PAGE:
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Case 258


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Male patient, 56 years old, presented a severe acute exacerbation of chronic low back pain (present for 3 months), with irradiation to left inguinal region. He denies previous trauma, but underwent total knee arthroplasty (TKA) for treatment of osteoarthritis thirty days ago. On examination: Poor oral hygiene. Painful palpation of left paravertebral lumbar region. No neurological deficits. Right knee with moderate joint heat and effusion, with no fistula. Laboratory tests: CRP: 232 mg/L, ESR: 115 mm/h and leukocytosis with left shift. Imaging studies of lumbar spine were performed (Figures 1, 2 and 3).

Based on clinical data and imaging tests, what is the most likely sequence of events in this case?

a) Periodontal disease → Knee prosthesis infection → Spondylodiscitis


b) Periodontal disease → Spondylodiscitis →Knee prosthesis infection


c) Knee prosthesis infection → Spondylodiscitis → Greater left psoas muscle abscess


d) Knee prosthesis infection →Greater left psoas muscle abscess → Spondylodiscitis


Image Analysis


Figure 1: Lumbar spine radiograph, profile incidence. Reduction of L3-L4 disc space, small gas accumulation in L3-L4 disc space, associated with adjacent partial subchondral sclerosis.


Figure 2: Tomography of lumbar spine, without intravenous contrast. A. Axial cut, level L3-L4. Small gas accumulation in the disc space (green). Enlarged left psoas muscle, with a hypoattenuating area at its medial border, with poorly defined limits, compatible with abscess (red). B. Sagittal reconstruction. Reduction of L3-L4 intervertebral space, associated with small gas accumulation, somatomarginal osteophytes (purple), irregularities in vertebral surfaces and adjacent subchondral sclerosis (yellow). Anterolistesis of L3 on L4, grade I (blue).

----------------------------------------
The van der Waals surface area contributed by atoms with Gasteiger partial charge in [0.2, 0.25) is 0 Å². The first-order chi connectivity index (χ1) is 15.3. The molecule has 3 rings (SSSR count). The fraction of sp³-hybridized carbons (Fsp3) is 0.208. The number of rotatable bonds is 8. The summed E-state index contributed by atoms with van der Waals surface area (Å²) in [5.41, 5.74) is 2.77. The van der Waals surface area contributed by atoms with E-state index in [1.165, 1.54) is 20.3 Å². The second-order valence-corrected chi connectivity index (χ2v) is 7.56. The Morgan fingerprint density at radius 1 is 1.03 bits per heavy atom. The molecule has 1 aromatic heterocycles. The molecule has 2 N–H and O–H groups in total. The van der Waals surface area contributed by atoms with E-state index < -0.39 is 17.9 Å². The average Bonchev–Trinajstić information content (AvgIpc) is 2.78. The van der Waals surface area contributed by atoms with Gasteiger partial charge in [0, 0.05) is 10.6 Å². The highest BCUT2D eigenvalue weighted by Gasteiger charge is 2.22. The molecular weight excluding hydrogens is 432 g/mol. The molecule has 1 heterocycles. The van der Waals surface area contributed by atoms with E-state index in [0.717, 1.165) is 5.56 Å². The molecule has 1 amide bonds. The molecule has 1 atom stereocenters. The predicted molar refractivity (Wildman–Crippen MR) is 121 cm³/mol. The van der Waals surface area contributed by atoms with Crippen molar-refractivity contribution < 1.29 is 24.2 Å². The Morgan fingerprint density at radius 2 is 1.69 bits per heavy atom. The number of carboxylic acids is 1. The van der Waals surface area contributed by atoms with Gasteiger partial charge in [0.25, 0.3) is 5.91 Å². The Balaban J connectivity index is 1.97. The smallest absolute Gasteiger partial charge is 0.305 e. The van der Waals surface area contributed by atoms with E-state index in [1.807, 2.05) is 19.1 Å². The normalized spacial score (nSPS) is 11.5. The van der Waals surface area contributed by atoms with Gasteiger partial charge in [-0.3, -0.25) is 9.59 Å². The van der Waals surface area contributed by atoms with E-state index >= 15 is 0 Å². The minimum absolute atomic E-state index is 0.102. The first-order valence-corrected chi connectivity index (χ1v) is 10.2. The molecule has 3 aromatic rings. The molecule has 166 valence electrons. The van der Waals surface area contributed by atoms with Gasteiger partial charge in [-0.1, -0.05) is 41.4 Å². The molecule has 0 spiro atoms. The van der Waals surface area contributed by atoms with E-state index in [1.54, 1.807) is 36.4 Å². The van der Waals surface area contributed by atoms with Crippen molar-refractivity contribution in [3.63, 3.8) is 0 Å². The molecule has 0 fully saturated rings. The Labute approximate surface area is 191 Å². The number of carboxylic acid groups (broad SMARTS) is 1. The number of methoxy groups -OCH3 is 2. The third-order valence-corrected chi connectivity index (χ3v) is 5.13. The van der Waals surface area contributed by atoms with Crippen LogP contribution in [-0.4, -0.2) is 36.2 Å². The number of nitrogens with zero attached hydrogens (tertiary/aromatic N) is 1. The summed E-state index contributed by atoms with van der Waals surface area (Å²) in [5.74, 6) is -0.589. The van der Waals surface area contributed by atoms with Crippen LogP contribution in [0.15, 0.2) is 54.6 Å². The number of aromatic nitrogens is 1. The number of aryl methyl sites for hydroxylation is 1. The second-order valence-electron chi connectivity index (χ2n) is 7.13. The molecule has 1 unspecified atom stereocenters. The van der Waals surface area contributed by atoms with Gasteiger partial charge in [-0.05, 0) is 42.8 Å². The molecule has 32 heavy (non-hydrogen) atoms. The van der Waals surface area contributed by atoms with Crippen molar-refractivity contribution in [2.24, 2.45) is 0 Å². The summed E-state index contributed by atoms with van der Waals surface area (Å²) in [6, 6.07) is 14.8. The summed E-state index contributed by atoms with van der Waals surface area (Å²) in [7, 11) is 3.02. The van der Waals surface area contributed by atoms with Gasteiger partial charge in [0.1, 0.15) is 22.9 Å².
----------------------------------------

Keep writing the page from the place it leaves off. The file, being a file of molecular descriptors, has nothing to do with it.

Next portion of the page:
Figure 3: Magnetic resonance, sagittal cut, in T2 - reduction of L3-L4 disc space, associated with posterior disc bulging, which causes compression of adjacent structures.


Infection after total knee arthroplasty is not a rare complication (see case 230). However, there are few literature reports on timing between knee prosthesis infection and spondylodiscitis. In this patient, it is more probable that the spine infection was an earlier event and, when performing the arthroplasty without diagnosis of the ongoing infection (the chronic low back pain was considered noninfectious), the hematogenous spread to the knee occurred. This suspicion is based on the advanced degree of evolution of spondylodiscitis at the time of diagnosis, since its natural history is usually insidious. Furthermore, findings in the patient's imaging studies suggest a chronic affection. The presence of destruction, fractures and collapse of vertebral bodies, with medullary compression, for example, is commonly seen only after 4 to 8 weeks of infection. In addition, the extent of infection to adjacent soft tissues, such as the left psoas muscle in this case, is usually a complication of a sustained spinal involvement. As the knee intervention was performed only 30 days ago, the knee prosthesis infection must have been the last event in the succession of events.